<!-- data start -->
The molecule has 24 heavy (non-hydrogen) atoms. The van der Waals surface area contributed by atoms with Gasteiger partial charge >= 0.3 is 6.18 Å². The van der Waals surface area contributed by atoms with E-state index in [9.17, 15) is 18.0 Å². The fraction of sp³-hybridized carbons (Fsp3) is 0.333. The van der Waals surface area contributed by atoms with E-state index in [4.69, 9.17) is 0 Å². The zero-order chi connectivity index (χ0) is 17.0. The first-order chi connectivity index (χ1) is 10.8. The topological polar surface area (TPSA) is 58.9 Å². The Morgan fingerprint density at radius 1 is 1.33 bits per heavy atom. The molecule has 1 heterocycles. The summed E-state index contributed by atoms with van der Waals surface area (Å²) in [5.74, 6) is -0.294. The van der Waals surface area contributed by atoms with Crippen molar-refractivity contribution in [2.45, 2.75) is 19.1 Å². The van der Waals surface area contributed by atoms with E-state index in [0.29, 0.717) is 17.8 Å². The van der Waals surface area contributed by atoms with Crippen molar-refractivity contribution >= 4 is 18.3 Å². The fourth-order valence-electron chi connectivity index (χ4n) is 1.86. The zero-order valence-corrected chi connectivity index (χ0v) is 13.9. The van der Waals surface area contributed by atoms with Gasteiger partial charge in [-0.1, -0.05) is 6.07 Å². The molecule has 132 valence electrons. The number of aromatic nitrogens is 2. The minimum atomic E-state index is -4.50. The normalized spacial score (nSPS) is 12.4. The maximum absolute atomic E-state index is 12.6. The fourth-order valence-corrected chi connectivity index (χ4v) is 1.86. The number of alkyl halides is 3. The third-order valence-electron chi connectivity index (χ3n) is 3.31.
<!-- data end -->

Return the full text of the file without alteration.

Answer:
The molecule has 24 heavy (non-hydrogen) atoms. The van der Waals surface area contributed by atoms with Gasteiger partial charge >= 0.3 is 6.18 Å². The van der Waals surface area contributed by atoms with E-state index in [9.17, 15) is 18.0 Å². The fraction of sp³-hybridized carbons (Fsp3) is 0.333. The van der Waals surface area contributed by atoms with E-state index in [4.69, 9.17) is 0 Å². The zero-order chi connectivity index (χ0) is 17.0. The first-order chi connectivity index (χ1) is 10.8. The topological polar surface area (TPSA) is 58.9 Å². The Morgan fingerprint density at radius 1 is 1.33 bits per heavy atom. The molecule has 1 heterocycles. The summed E-state index contributed by atoms with van der Waals surface area (Å²) in [5.74, 6) is -0.294. The van der Waals surface area contributed by atoms with Crippen molar-refractivity contribution in [2.45, 2.75) is 19.1 Å². The van der Waals surface area contributed by atoms with E-state index in [0.29, 0.717) is 17.8 Å². The van der Waals surface area contributed by atoms with Crippen molar-refractivity contribution >= 4 is 18.3 Å². The fourth-order valence-electron chi connectivity index (χ4n) is 1.86. The zero-order valence-corrected chi connectivity index (χ0v) is 13.9. The van der Waals surface area contributed by atoms with Gasteiger partial charge in [-0.1, -0.05) is 6.07 Å². The molecule has 132 valence electrons. The number of aromatic nitrogens is 2. The minimum atomic E-state index is -4.50. The normalized spacial score (nSPS) is 12.4. The maximum absolute atomic E-state index is 12.6. The fourth-order valence-corrected chi connectivity index (χ4v) is 1.86. The number of alkyl halides is 3. The third-order valence-electron chi connectivity index (χ3n) is 3.31.